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The Manuscripts Department’s literary holdings are extensive and excitingly diverse, ranging from major collections associated with noted British and foreign writers to centuries’ worth of miscellaneous verses, prose works, letters and related materials.

Particularly remarkable among the older holdings are the two manuscripts of Chaucer’s The Former Age, without which we would not know about this poem today. The Former Age appears at classmark MS Ii.3.21 after a copy of Boethius’ De consolatione philosophiæ and alongside Chaucer’s Fortune, and at MS Hh.4.12 as part of a collection of miscellaneous early English poems. Also of special interest is MS Gg.4.27, consisting mainly of verse and prose works by Chaucer including The Canterbury Tales and The Five Bookes of Troilus and Cresseide. Additionally there may be found in the collections many examples of religious verse from the fourteenth to the sixteenth centuries, Cædmon’s Hymn from the Moore Bede manuscript of 737 AD (MS Kk.5.16), and works with a Cambridge connection, most notably the Verses for Elizabeth I which were written to mark the Queen’s visit to the town in 1564.

Among the main post-medieval literary items held in the Department’s collections are the notebooks, letters, and poetry and prose manuscripts of poet and memoirist Siegfried Sassoon (1886–1967); film scripts and other drafts and writings by Austrian author Arthur Schnitzler (1862–1931); and correspondence, plot outlines, and recorded media pertaining to the German-American writer Stefan Heym (1913–2001). There are academic notes and papers of A. E. Housman (1859–1936), many on classical subjects, and letters from the writer and translator Edward FitzGerald (1809–1883). Additionally the Department holds several small collections and individual items connected with well-known writers, including notebooks on entomology, botany and chemistry and other subjects of the poet George Crabbe (1754–1832), drafts of Alfred Tennyson’s (1809–1892) poem The Princess, and the autograph manuscript of Rewards and Fairies by Rudyard Kipling (1865–1936).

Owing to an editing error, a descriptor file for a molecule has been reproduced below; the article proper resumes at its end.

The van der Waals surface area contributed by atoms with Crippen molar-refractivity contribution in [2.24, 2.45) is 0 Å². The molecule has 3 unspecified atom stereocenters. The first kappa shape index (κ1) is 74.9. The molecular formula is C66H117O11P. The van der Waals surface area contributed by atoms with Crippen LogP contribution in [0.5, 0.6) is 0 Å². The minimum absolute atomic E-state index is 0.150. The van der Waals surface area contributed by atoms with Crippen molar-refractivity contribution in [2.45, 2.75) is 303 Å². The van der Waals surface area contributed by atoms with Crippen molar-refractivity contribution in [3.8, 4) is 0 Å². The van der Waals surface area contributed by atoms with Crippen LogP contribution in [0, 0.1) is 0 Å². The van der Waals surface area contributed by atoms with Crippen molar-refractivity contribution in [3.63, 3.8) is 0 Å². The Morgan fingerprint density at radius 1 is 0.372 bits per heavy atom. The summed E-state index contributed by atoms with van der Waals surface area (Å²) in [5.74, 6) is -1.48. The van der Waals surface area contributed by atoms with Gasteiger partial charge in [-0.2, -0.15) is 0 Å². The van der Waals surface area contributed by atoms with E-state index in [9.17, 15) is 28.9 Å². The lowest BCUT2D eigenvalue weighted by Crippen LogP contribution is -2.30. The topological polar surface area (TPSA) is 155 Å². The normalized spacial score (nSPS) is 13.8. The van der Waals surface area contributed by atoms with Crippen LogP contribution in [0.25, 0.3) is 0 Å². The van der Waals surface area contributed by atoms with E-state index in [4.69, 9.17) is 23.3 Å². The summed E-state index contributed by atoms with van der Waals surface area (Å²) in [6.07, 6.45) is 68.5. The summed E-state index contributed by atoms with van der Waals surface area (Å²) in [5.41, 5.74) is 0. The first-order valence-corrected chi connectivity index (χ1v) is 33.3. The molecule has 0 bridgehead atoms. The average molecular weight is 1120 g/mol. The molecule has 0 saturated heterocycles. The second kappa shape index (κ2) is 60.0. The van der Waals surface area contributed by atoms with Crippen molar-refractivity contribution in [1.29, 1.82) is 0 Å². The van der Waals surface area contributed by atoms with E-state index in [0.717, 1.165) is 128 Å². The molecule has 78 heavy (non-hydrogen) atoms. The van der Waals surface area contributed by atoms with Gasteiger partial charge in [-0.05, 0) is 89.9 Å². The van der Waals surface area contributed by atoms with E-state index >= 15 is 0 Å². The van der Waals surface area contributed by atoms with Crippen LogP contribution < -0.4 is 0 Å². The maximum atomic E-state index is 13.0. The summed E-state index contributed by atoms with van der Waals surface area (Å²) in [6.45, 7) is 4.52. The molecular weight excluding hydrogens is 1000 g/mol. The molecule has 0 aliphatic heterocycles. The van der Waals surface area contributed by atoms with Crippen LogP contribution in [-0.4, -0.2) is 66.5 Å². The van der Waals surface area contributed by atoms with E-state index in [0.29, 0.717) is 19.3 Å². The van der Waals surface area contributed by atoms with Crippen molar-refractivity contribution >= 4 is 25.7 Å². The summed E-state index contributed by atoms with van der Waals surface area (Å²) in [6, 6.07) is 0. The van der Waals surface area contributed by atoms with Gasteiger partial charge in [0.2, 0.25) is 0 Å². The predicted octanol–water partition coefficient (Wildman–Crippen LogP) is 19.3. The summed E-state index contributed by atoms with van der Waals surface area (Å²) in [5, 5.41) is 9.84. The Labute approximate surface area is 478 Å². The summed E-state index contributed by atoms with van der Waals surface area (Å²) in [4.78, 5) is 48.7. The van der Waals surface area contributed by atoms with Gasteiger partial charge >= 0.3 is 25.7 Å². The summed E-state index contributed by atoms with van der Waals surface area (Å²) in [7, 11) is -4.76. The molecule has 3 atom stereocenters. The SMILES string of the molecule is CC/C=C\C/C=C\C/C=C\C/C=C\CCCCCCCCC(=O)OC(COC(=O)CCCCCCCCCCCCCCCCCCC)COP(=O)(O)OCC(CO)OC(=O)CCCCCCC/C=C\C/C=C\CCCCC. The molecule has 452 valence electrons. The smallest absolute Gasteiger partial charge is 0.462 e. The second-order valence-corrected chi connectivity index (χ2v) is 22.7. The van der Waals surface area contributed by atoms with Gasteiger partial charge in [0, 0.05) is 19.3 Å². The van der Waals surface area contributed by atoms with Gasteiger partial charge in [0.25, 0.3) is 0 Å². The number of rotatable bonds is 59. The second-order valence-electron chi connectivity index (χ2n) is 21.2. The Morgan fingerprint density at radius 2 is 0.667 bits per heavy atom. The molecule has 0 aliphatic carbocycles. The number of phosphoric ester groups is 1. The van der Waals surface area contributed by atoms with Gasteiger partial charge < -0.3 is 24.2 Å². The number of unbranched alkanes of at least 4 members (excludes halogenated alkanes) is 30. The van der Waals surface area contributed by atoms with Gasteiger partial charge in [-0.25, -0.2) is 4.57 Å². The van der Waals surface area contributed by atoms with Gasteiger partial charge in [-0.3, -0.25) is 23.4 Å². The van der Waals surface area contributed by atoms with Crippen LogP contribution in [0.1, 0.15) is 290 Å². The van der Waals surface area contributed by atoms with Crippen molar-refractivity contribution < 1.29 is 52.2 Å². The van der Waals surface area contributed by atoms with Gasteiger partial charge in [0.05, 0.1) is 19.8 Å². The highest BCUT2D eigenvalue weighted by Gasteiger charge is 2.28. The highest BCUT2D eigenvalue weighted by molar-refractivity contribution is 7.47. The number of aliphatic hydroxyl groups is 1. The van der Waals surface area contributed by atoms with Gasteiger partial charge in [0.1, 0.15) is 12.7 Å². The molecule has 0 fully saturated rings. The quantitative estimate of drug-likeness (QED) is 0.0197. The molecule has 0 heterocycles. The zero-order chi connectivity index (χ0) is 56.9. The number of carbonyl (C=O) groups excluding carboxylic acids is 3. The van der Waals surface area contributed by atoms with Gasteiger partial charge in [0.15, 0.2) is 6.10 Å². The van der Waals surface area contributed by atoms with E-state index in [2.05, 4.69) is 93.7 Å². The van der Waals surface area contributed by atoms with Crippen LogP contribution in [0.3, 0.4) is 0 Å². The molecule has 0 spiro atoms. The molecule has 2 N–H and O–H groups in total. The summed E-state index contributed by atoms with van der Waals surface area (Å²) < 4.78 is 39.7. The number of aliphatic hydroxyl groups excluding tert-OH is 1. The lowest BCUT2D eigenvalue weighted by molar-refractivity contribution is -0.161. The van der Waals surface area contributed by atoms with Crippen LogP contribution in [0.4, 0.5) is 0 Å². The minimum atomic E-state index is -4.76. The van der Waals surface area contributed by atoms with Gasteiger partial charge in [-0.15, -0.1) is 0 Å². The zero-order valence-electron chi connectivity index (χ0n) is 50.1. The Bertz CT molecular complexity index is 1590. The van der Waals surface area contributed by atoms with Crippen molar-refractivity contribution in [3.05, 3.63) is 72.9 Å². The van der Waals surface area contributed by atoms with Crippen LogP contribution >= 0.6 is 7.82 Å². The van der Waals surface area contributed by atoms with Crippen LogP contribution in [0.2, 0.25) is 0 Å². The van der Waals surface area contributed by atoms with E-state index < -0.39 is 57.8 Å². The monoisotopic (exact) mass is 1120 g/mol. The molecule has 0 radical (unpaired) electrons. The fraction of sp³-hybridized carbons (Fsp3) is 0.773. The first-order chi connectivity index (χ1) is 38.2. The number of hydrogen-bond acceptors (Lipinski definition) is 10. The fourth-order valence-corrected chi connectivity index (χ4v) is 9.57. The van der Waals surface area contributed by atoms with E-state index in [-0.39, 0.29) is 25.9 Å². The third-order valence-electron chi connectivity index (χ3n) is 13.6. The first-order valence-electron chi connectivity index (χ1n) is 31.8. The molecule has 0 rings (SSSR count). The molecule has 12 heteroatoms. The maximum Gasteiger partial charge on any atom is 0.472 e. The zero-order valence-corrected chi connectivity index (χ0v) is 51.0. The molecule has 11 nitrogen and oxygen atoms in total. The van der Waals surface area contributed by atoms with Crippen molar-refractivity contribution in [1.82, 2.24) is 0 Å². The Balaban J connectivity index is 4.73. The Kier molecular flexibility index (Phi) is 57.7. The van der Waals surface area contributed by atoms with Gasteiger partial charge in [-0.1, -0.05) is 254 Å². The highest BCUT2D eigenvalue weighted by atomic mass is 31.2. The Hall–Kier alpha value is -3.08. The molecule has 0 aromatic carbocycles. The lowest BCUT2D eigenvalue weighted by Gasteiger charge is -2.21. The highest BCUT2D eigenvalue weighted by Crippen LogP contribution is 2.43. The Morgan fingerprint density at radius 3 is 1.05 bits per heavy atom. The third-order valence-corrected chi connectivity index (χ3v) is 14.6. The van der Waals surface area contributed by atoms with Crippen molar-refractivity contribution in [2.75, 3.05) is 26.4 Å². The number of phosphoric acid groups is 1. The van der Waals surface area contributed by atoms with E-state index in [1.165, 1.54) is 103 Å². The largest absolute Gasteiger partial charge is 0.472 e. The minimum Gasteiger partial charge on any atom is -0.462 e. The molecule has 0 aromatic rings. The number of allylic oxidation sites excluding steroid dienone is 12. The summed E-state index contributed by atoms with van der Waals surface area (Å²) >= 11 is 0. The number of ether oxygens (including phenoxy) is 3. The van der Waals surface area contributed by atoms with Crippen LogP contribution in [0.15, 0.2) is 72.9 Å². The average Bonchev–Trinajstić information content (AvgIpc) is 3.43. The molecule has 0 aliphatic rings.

The Department keeps correspondence and papers associated with Christopher Hassall (1912–1963), librettist, lyricist, and collaborator with Ivor Novello, and papers of the popular novelist and traveller Hammond Innes (1913–1998), including family and general correspondence, research and overseas travel files, diaries, account books, manuscripts and typescripts of his novels. There is also a small number of papers relating to Hammond Innes’ wife Dorothy Mary née Lang. Writers from the late twentieth and early twenty-first centuries represented include the Anglo-American poet, essayist and critic Anne Stevenson (b. 1933); poets Nicholas Moore (1918–1986, MS Add. 9779), John Holloway (1920–1999, MS Add. 9857), Peter Scupham (b. 1933, MS Add. 9941), George Gömöri (b. 1934), John Mole (b. 1941), George Szirtes (b. 1948) and Joanne Limburg (b. 1970); and the novelists Sir Wilson Harris (b. 1921), drafts of whose late work The Ghost of Memory are held, and Dame Margaret Drabble (b. 1939), whose papers are on deposit as MS Add. 9974.

Since 2011, the Department has had a particular focus on collecting the papers of poets associated with The English intelligencer and the so-called ‘Cambridge School’. Holdings in this area include papers of Anthony Barnett, Andrew Crozier, Michael Grant, Jeremy Hilton, John James, J. H. Prynne, Denise Riley, John Riley, Peter Riley, W. G. Shepherd and John Welch / The Many Press.

To begin exploring the Manuscripts Department’s literary holdings please visit our ‘Search the Collections’ page.